A friend sent me a link to an intriguing article, “How Religions Change Their Mind,” (click here for the full article: http://www.bbc.co.uk/news/magazine-22250412). On reading it, I mulled over the concept of remaining true to the essence of a teaching, while making it relevant for the current audience. The original inaugurator of the Hare Krishna movement was Sri Caitanya Mahaprabhu, who upset the caste brahmanas of His time by going straight to the essence of the Vedic teachings and giving love of God as the prime goal of life.
A friend sent me a link to an intriguing article, “How Religions Change Their Mind,” (click here for the full article: http://www.bbc.co.uk/news/magazine-22250412). On reading it, I mulled over the concept of remaining true to the essence of a teaching, while making it relevant for the current audience. The original inaugurator of the Hare Krishna movement was Sri Caitanya Mahaprabhu, who upset the caste brahmanas of His time by going straight to the essence of the Vedic teachings and giving love of God as the prime goal of life. He also bypassed the priestly order by propagating the widespread chanting of the names of God, a method that even common people could easily practice.
Did you happen to see the movie, “Life of Pi?” I had also read the book, and, as so often happens, felt that some of the best parts of the book never made it into the film version. One of my favorite scenes was where Pi, as a youth, had met and been inspired by first a Hindu priest, then a Christian pastor, and finally a Muslim practitioner. Each thought that the lad was becoming a follower of his own tradition. At one point, as the boy was out with his parents for a stroll in a public market to get some ice cream, all three of the preachers approached him at once. The scene was comical: as each tried to lay claim to the young Pi, they grew more possessive, and nearly threatened one another. As his parents, somewhat chagrined, asked him his intentions, he blurted out, “I just want to love God!”
And this is really the point. Every religious tradition may have its scholars, its mystics, its materialists—but in the end, they all point to love of God as the ultimate goal. The Srimad-Bhagavatam (1.2.6) describes that “That religion is best which causes its followers to become ecstatic in love of God that is unmotivated and free from material impediments, for this alone can completely satisfy the self.” (paraphrased in Cc Adi 7.91)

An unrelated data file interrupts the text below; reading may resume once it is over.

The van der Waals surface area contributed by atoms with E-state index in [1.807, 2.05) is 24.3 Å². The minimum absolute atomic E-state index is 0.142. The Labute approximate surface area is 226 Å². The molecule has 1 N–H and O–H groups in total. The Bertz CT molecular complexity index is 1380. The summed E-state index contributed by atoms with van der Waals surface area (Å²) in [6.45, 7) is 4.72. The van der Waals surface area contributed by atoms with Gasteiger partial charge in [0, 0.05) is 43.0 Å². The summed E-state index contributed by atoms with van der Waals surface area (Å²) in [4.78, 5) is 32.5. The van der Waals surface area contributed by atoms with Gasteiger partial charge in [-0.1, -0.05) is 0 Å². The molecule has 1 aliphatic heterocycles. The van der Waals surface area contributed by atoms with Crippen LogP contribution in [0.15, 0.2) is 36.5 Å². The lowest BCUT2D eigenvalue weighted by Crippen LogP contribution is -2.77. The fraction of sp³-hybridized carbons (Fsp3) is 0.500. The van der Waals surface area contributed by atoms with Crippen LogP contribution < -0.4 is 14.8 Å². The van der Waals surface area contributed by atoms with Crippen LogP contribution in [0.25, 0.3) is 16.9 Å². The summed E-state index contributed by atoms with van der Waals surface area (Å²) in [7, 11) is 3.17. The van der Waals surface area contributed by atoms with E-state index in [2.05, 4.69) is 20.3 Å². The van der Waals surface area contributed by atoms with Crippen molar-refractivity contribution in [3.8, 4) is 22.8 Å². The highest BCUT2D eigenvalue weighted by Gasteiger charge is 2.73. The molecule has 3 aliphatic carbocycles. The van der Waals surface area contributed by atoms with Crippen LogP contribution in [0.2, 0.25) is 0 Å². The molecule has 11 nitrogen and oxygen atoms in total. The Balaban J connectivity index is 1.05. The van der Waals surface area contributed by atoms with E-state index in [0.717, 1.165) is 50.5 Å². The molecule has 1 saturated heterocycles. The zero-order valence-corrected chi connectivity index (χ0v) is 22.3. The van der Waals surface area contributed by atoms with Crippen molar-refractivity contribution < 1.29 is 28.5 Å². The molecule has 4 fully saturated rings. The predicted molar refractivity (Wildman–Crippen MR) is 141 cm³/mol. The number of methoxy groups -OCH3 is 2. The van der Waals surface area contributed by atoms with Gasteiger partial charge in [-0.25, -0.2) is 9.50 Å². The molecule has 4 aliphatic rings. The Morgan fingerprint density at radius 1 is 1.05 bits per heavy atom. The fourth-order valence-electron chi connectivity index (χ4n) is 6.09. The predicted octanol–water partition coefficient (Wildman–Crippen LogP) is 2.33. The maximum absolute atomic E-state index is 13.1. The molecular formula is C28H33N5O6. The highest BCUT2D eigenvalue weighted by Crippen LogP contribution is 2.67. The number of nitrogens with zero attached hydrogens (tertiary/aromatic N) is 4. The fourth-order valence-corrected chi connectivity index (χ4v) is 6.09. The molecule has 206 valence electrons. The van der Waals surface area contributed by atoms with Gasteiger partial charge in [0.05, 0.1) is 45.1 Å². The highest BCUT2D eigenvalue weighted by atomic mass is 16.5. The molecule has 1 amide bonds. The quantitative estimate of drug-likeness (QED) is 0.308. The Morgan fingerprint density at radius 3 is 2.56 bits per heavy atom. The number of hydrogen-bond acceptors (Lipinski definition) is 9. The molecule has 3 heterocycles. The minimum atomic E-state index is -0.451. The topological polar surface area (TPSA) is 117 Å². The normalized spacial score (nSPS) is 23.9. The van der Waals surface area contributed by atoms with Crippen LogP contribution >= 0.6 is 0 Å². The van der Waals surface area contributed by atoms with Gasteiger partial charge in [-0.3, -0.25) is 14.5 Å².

In bringing this topmost type of devotion, the essence of the Vedic teachings, to the Western world, Srila Prabhupada encountered circumstances which never could have been imagined by the sages of ancient India. So he kept the essence of the teachings intact: we are all spiritual beings, tiny sparks of the Supreme. The Supreme has both impersonal and personal aspects, but the personal aspect reigns supreme. And we tiny spirit souls are meant to serve the great, in loving surrender.
But how, exactly, to present the esoteric teachings of the Bhagavatam, Upanishads, and Caitanya-caritamrta to a ragtag band of followers picked up from the frustrated youth of North and South America, Europe, and other countries where the culture of Krishna consciousness was unknown? He made adjustments for time and circumstance.
Srila Prabhupada himself writes about one of the changes he made, in his commentary on Caitanya-caritamrta, Adi-lila ch 7 text 32. The text: Seeing that the Mayavadis (impersonalists) and others were fleeing, Lord Caitanya thought, “I wanted everyone to be immersed in this inundation of love of Godhead, but some of them have escaped. Therefore I shall devise a trick to drown them also.”
And Prabhupada’s commentary (in part):
Here is an important point. Lord Caitanya Mahaprabhu wanted to invent a way to capture the Mayavadis and others who did not take interest in the Krishna consciousness movement. This is the symptom of an acarya (one who teaches by example). An acarya who comes for the service of the Lord cannot be expected to conform to a stereotype, for he must find the ways and means by which Krishna consciousness may be spread. Sometimes jealous persons criticize the Krishna consciousness movement because it engages equally both boys and girls in distributing love of Godhead. Not knowing that boys and girls in countries like Europe and America mix very freely, these fools and rascals criticize the boys and girls in Krishna consciousness for intermingling. But these rascals should consider that one cannot suddenly change a community’s social customs. However, since both the boys and the girls are being trained to become preachers, those girls are not ordinary girls but are as good as their brothers who are preaching Krishna consciousness. Therefore, to engage both boys and girls in fully transcendental activities is a policy intended to spread the Krishna consciousness movement.
He goes on, but you get the point. One cannot just randomly change things, but to get the very most vital point across, you sometimes have to adjust things according to the current culture. Krishna consciousness, Prabhupada emphasized, is not sectarian, nor is it a ‘faith’ in the ordinary sense, that we change from one faith to another. It is a scientific process and may be practiced by anyone. Chant the names of God as you have been given, live a pure life, and we’ll meet when we get back home, back to Godhead, in our original, pure, spiritual bodies. I don’t expect we’ll change our minds about that being the desired goal.